HEALTH TECHNOLOGY ASSESSMENT IN ITALY
Italy has a national health service (SSN) dating to 1978. Italy's system of government is characterized by a rather high degree of decentralization of power, and the health system is likewise decentralized. Most of the responsibilities for health care have been ceded to the regions. The state retains only limited coordinating and supervisory powers. The state has a financial responsibility for the national health service, but state contributions are limited and expenditures in excess of this made by the region must be financed from other sources. Health reforms of 1992–93 aimed at making the regions more sensitive to the need to control aggregate expenditure and to monitor measures to promote efficiency, quality, and citizen-patient satisfaction. The diffusion of individual health technologies has been relatively uncontrolled in many regions in Italy, although tight central constraints on capital spending have contained diffusion of new technology. Regulation of placement of services is a planning function and is the responsibility of both the Ministry of Health and the regions. Health technology assessment (HTA) activities have been expanding since the early 1990s, but these activities tend to be untargeted, uncoordinated, and without priorities. Nonetheless, the principal actors in the SSN at national, regional, and local levels are becoming more sensitive to the need to apply criteria of clinical and cost-effectiveness and to be more rigorous in deciding what services to guarantee. There are reasons to be guardedly optimistic about the future of HTA in Italy.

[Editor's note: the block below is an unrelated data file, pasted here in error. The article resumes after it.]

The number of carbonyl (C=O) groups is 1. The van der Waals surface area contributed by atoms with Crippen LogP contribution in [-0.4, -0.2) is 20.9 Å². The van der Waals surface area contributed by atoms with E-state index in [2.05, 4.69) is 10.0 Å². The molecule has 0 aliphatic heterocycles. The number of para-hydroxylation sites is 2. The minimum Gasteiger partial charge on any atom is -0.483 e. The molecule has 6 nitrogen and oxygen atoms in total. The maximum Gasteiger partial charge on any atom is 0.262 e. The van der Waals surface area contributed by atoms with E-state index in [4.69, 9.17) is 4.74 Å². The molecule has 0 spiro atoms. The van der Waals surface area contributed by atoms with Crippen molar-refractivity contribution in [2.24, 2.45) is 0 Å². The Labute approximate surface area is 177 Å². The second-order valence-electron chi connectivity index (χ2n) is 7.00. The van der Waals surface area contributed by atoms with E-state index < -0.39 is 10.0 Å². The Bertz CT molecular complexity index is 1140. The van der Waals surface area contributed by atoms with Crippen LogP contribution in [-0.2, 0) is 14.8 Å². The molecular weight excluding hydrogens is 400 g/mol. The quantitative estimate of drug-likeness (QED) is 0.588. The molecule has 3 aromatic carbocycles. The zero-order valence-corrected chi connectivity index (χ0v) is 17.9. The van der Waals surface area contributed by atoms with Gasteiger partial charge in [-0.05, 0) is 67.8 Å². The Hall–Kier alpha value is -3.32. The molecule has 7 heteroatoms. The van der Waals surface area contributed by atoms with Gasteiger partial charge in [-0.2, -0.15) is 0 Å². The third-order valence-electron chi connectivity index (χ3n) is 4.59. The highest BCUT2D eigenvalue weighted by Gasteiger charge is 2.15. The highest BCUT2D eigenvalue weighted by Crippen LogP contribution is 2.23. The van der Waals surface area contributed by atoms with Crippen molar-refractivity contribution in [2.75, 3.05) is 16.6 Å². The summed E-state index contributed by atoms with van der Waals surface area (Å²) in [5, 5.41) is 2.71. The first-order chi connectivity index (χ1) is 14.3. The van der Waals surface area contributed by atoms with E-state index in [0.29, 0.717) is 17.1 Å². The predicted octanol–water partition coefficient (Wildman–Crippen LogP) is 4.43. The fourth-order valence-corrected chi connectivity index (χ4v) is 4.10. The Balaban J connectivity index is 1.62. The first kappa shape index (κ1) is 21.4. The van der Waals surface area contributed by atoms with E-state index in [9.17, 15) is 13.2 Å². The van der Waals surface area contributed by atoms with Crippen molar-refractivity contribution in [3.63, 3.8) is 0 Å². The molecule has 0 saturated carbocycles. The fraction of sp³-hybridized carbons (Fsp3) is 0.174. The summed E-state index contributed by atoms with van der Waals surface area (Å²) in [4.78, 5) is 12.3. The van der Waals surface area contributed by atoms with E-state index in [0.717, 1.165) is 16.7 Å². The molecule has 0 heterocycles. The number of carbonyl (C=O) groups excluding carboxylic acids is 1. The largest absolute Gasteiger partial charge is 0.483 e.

Key Words: Technology assessment; biomedical; Delivery of health care; Italy.